Chris McKay of NASA's Ames Research Center in Moffett Field, California, noted that the Mars' atmospheric density is only a fraction of that in the test, which was half of the Earth's air pressure. He also said "But its an important step in the right direction and of course the particular microorganisms that they used are interesting since if there is subsurface life on Mars our best guess would be that it would be methanogens."

The Arkansas team plans to do more tests to simulate Mars conditions more closely, with increasingly lower atmospheric pressures, lower temperatures and high doses of radiation.

"Certainly they are getting results that look interesting, in terms of atmospheric testing, but terraforming, that's a pretty big leap" said Steve Theison, an astronomer at the University of Maryland in College Park.

"Still, the discovery of extremophiles has opened up windows to possible life forms in extreme sites in other solar systems, and also Europa and certainly Mars as well," said Theison.

"In that sense, this is really provocatively interesting. I look forward to seeing what happens when they get this as close to Mars conditions as possible," Theison said.

Numerous scientists now discover evidence of water on Mars in MGS images:

As the scientific Magazine Nature has now published the confirmed results from the Mars Odyssey probe that there are vast amounts of ice water melted in the 1st meter of Martian grounds near and under the pole, several scientist have acquired a "new look" at satellite pictures of Mars and have also suddenly "discovered" evidence of water based on their "new look" at the pictures, often adding some "we knew it" statements.

Not so long ago, the matter appeared much more controversial; I remember:

"...meanders and channels are not clear evidence for rivers, and flat "lakebeds" may simply be sediment traps for the giant gas and dust clouds," as conclusion from a researcher who proposed a completely dry Mars. They may be, but the argument was not an argument against presence of water whatsoever.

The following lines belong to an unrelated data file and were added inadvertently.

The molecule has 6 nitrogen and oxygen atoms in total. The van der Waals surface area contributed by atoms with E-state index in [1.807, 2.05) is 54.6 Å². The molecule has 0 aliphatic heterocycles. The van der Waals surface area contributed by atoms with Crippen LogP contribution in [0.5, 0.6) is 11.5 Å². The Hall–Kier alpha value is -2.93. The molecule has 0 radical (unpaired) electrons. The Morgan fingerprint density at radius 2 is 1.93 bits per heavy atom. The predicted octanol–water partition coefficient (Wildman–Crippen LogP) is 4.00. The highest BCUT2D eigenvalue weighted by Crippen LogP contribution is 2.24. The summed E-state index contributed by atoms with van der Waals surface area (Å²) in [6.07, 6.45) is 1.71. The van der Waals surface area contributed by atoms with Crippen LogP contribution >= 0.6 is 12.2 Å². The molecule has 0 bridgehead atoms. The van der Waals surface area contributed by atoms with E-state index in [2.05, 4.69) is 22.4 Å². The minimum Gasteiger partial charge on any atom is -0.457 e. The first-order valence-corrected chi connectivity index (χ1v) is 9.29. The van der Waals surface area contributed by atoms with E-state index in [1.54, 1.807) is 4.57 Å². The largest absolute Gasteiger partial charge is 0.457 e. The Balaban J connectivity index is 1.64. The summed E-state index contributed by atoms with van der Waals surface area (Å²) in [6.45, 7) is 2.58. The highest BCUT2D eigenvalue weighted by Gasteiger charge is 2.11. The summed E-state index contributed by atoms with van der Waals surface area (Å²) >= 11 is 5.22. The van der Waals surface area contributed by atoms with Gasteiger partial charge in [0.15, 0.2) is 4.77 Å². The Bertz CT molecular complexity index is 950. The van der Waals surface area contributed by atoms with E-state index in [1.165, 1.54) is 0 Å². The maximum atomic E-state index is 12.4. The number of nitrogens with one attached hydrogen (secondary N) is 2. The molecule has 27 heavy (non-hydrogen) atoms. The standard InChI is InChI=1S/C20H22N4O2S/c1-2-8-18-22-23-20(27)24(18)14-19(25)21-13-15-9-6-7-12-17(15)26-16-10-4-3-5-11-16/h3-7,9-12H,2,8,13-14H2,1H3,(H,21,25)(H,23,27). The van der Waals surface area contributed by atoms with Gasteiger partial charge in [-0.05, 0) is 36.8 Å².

Other scientists had opposite view, and more surprises might come up:

"Contrary to what a lot of people say, our experiments show that water can exist in liquid form on the surface of Mars. This has a lot of implications about the possibility of life," scientist Kuznetz said in 2000, knowing about it thanks to spacesuits tests performed back in the 60s.

"In Valles Marineris, there could be a set of conditions where the sun angle, depth and temperature is just right, and where the atmospheric pressure is just high enough to sustain pools of water," he also said in 2000.

I just ask, is that it?

Internet mass media have widely reported the results f the Mars Odyssey water presence measurements, adding various and sometimes inconstant statements about the amount of water frozen in the soil: we have learned that if that ice melted, Mars would be covered with a 1.500 meter deep ocean, or a 300 meters deep ocean, or it would create a lake twice as big as Lake Michigan. The bottom-line is, the detection is only effective down to one meter below the surface and only speculation can me made about the quantity of water that probably exists deeper in the soil, which cannot be detected with the current method.

Gilbert L. Levin: The king has clothes.

While the announcement I referred to on 05.25.2002 has now be posted widely as "Mars water announcements" in the mass media of the Internet (BBC,, etc.,) the "surprising" result would not surprise much those who have listened to Gilbert L. Levin or read the full story behind the Viking 1977 experiments on this site.

Today, Levin said to

"I am surprised that no mention was made of putting the Pathfinder data and the Odyssey data together," Levin told "Pathfinder found the surface temperature of Mars to exceed freezing, and Odyssey reports near-surface ice over wide regions... including the Pathfinder landing area, and the Viking landing areas."

"Any physicist would tell you that, given water ice near the surface, a surface temperature above freezing, and a total atmospheric pressure above the triple point, liquid water must exist in the soil above the ice. Maybe only as moisture for part of the day, but the liquid water is enough to sustain the microorganisms the Viking Labeled Release experiment found."

The Odyssey findings clearly support, in Levin's view, that Viking provided data establishing the presence of liquid water on Mars under Martian surface conditions.

"The King has clothes! And as their blinders are gradually removed, even the most reticent scientists will suddenly discover that they knew all along that there is life on Mars," Levin told

More on the Viking experiment story and life on Mars in the rest of my Mars section.

Meanwhile, I will continue to contemplate my still undiscovered favourite lake, at the equator, deep within Valles Marinensis where the air pressure may be high enough to ...